If you know me, you know that I am incessantly doodling and scribbling pictures. Put me at a table with a paper tablecloth and crayons or a pen and you’ll soon find that it’s covered with random drawings.
Rather than call myself any sort of artist, however, I think “cartoonist” is probably more accurate, and a little known fact is that I did have a short-lived underground comic strip that circulated while I was in high school. Until the teachers caught on, that is.
Never got much into painting, though, so it’s been fun to spend some time with a good friend at a paint-your-own-pottery place (Ceramics in the City in Denver).
And the results? I think they’re pretty good…
What I enjoy about painting ceramics is that patience pays off in a way that rarely seems true in life. I know that Gladwell reports, in Outliers, that you need 10,000 hours to get really good at something, but generally we seem to live in a society where more, faster, quicker, shortcuts are what counts, not taking your time and working slowly and thoughtfully on a project.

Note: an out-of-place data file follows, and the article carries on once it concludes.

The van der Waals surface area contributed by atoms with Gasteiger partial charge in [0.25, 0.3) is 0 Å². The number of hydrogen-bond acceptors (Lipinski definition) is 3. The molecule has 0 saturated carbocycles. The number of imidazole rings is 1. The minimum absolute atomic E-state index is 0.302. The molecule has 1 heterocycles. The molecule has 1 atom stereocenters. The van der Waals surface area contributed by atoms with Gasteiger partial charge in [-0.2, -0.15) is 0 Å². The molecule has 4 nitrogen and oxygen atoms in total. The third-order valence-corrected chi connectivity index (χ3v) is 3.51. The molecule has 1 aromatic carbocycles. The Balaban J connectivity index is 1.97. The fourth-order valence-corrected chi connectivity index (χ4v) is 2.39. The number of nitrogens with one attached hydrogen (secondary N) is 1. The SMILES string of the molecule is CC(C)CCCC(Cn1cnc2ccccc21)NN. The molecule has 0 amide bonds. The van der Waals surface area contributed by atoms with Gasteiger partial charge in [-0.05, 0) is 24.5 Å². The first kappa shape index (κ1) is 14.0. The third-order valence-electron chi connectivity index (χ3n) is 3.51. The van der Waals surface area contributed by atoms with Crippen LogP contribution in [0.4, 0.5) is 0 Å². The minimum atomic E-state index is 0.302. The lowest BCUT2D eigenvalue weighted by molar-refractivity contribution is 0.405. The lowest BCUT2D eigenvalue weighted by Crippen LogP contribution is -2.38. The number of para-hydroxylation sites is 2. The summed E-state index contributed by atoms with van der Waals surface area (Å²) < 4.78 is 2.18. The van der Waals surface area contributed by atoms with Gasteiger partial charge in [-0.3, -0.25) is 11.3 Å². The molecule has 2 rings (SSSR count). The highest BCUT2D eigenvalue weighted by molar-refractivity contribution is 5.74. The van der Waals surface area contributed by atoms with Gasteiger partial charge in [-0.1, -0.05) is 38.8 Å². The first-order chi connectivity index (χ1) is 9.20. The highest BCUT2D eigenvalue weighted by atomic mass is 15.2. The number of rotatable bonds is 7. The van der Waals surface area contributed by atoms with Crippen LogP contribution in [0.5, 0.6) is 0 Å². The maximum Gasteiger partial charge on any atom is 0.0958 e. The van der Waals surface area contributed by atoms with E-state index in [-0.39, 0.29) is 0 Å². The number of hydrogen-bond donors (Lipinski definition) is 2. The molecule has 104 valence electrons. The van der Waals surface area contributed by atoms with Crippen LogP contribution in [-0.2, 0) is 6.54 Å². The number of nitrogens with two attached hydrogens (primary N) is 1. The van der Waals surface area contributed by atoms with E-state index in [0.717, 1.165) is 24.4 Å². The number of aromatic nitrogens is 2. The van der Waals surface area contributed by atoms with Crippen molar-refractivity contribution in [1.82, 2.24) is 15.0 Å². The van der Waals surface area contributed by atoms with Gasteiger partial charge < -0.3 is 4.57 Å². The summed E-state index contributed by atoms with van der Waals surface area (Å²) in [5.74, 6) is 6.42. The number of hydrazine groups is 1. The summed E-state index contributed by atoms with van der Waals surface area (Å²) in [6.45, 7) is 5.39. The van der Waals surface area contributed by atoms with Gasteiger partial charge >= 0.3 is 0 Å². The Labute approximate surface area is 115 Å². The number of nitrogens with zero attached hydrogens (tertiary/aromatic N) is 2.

Let me show you what I did and you can tell me if you think it came out well (be kind if you didn’t, though!)
Here’s my three-switch wallplate painted, but not fired in the kiln:
After they placed it in the kiln and cooked it, then added a glaze and baked it again:
Even better, when I went to pick it up with my son G-, we got sucked into thing and ended up spending a few hours doing new pieces that are even now sitting queued for the kiln. He painted a pencil box, very spiffy, and I painted a spoon holder with a not dissimilar style. I’ll report how it came out when I get it.
What I will say is that the owner came over, looked at the finished switchplate and watched me painting the spoon rest, then said “do you want to paint a few demo pieces for us?”
Maybe she was just being a good salesperson, but I’m hooked. This stuff’s pretty darn fun, and nothing digital in site. Imagine!